It has begun. I’m not sure how to navigate this, but I’m going to have to figure it out because it’s only going to get worse before it gets better. What am I talking about? Mean girls. Specifically mean girls using their crafty verbal skills to exclude my daughter from their group.
This afternoon we escaped our home that had reached near triple digits inside and fled to the bay. God bless the bay! God bless going to the bay with husbands! What a welcomed relief to not be the one carrying two children, beach toys, waterbottles, snacks, towels, tent, beach chair, boogie board, and assorted other beach-esque accessories!
We have a large bag of assorted plastic beach toys that our family views as community property while at parks and beaches. When other kids migrate into our toy zone, we encourage Selah and Josiah to invite the other children to play and choose a toy to give to them. They’re getting really good at this – even Josiah, who is afflicted with a strong case of little-brother-syndrome that makes him fight for his right to play.
But back to the girls…
Selah Grace observed from afar for quite some time. Then she worked up the courage to enter their circle, introduce herself, and ask if she could help them build their sand pit and fill it with water. They ignored her. She asked again. Still silence. Indignant that her request was met with silence she asked me with a furrowed brow why those girls weren’t answering her. What do you say? Because girls are mean to other girls sometimes and you’re better off without them anyway?
Not one to be deterred, she went back in and asked again…a little louder. You know, just in case their lack of hearing was the original problem. This time they asked Selah her age, which always gets a response of, “a little four,” these days. What did those crafty cats tell her? “You have to be five or six to play this with us.”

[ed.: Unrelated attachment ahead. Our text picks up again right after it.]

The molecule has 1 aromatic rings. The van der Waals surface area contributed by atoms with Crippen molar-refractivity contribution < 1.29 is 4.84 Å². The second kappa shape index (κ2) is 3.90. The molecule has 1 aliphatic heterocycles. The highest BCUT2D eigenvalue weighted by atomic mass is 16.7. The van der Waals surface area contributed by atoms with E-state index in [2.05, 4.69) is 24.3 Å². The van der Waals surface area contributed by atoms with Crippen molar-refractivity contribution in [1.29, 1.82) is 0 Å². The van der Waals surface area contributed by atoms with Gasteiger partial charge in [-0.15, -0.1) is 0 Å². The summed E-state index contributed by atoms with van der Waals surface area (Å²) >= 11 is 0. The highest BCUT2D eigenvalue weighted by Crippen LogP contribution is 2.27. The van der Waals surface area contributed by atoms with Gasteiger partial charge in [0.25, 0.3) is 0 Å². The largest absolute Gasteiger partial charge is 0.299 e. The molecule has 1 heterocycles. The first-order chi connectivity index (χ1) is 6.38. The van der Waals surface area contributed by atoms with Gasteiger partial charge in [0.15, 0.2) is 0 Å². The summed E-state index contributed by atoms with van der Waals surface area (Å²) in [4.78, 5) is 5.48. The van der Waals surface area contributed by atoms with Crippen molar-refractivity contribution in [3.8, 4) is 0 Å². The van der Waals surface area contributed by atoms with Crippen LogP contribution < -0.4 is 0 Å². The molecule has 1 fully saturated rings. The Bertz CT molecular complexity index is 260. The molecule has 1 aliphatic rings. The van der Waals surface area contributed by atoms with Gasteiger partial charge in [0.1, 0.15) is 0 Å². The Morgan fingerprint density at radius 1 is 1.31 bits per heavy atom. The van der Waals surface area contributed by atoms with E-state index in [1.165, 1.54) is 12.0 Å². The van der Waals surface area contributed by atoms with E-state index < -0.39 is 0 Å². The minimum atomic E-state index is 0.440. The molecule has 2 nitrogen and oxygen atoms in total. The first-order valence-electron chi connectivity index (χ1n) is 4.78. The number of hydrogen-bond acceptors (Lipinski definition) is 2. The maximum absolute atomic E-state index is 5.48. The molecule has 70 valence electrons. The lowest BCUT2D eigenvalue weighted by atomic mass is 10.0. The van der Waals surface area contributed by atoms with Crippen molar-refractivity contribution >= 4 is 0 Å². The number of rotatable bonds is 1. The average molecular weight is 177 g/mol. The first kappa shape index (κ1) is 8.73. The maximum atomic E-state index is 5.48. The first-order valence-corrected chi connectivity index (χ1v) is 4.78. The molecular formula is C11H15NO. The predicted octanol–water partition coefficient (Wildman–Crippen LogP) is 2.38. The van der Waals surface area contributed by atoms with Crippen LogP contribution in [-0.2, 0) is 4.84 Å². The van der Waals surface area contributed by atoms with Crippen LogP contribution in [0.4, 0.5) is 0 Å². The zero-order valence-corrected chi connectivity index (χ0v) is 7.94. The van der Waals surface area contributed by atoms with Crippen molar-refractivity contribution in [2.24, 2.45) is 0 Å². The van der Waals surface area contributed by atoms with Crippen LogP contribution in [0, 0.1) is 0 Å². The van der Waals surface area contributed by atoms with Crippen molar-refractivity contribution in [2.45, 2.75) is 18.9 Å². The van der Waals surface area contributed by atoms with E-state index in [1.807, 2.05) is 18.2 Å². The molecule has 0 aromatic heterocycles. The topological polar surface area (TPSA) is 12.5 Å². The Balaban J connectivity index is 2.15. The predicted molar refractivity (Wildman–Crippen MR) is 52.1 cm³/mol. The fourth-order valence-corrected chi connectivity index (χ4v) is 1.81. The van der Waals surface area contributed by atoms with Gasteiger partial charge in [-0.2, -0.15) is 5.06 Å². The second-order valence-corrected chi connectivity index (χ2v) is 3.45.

Thankfully she seemed good with this. She skipped away to join little brother, Nate, and I in the shallow water and updated us happily on the age requirement. I am sure Nate and I both shot narrowed eyes at the manipulative cohort (couldn’t help it), Nate reassured Selah that she will always be one of his very favorite play friends, and then we went about the business of enjoying ourselves in nearly histrionic proportions to make Selah laugh. To make a big deal about how much more fun playing with our family is anyway. And okay, to maybe make those girls see how awesome our little girl is and make them feel a ting of regret for not including her in their party. I’m not saying it’s a proud moment. Just an honest one. Thankfully I have a decade of personal growth to get through before the middle school years.
I asked Nate how we parent her through mean girls. He observed that she’s still just so innocent and lamented that as a daddy he doesn’t want her to lose her innocence, but that he also doesn’t want her to go through life completely gullible. It’s definitely a high-wire act to walk.
Be brave, dear daughter. You’re right. It’s not fair. You have to wear a shirt in public. You have to brush your hair every third day or so. You will ask girls to play and they will ignore you. You will ask to be their friend and they will say no. You will ask again and they will lie and make up stupid rules. It will feel confusing. And it will feel sad. But be brave dear daughter and keep believing. Be courageous enough to keep asking and courageous enough to keep kindness in your own heart. Your family will always be here to run back to for reassurance and to square your shoulders again toward the world, gently nudging you forward, and whispering for you to go. Be courageous. Be brave. Be kind. Because while the mean girls are always going to be there, you don’t have to be one of them and your best friends are waiting for you to find them, to ask them to play.